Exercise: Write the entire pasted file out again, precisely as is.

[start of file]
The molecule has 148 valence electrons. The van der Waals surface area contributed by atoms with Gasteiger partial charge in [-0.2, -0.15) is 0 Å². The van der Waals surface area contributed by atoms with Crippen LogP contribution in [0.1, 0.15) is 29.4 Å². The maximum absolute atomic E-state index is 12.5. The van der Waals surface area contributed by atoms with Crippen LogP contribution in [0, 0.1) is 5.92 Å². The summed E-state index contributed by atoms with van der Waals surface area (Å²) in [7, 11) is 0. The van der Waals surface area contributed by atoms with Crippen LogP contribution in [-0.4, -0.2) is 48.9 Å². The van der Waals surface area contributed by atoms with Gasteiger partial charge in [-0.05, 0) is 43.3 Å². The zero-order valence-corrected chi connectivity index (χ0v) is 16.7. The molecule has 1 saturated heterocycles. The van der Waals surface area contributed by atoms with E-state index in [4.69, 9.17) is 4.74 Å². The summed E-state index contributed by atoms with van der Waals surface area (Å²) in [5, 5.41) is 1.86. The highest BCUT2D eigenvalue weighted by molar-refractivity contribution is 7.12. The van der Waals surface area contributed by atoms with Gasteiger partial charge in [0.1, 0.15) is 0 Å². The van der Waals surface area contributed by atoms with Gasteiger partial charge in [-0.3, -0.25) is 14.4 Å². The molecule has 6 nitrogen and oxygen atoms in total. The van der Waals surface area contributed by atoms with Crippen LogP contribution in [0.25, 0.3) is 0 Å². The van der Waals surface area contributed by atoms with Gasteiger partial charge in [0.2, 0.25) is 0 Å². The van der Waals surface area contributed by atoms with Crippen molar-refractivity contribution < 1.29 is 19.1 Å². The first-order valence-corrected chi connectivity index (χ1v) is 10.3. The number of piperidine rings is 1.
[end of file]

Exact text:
The molecule has 148 valence electrons. The van der Waals surface area contributed by atoms with Gasteiger partial charge in [-0.2, -0.15) is 0 Å². The van der Waals surface area contributed by atoms with Crippen LogP contribution in [0.1, 0.15) is 29.4 Å². The maximum absolute atomic E-state index is 12.5. The van der Waals surface area contributed by atoms with Crippen LogP contribution in [0, 0.1) is 5.92 Å². The summed E-state index contributed by atoms with van der Waals surface area (Å²) in [7, 11) is 0. The van der Waals surface area contributed by atoms with Crippen LogP contribution in [-0.4, -0.2) is 48.9 Å². The van der Waals surface area contributed by atoms with Gasteiger partial charge in [-0.05, 0) is 43.3 Å². The zero-order valence-corrected chi connectivity index (χ0v) is 16.7. The molecule has 1 saturated heterocycles. The van der Waals surface area contributed by atoms with E-state index in [4.69, 9.17) is 4.74 Å². The summed E-state index contributed by atoms with van der Waals surface area (Å²) in [5, 5.41) is 1.86. The highest BCUT2D eigenvalue weighted by molar-refractivity contribution is 7.12. The van der Waals surface area contributed by atoms with Gasteiger partial charge in [0.1, 0.15) is 0 Å². The van der Waals surface area contributed by atoms with Gasteiger partial charge in [-0.3, -0.25) is 14.4 Å². The molecule has 6 nitrogen and oxygen atoms in total. The van der Waals surface area contributed by atoms with Crippen LogP contribution in [0.25, 0.3) is 0 Å². The van der Waals surface area contributed by atoms with Gasteiger partial charge in [0.2, 0.25) is 0 Å². The van der Waals surface area contributed by atoms with Crippen molar-refractivity contribution < 1.29 is 19.1 Å². The first-order valence-corrected chi connectivity index (χ1v) is 10.3. The number of piperidine rings is 1.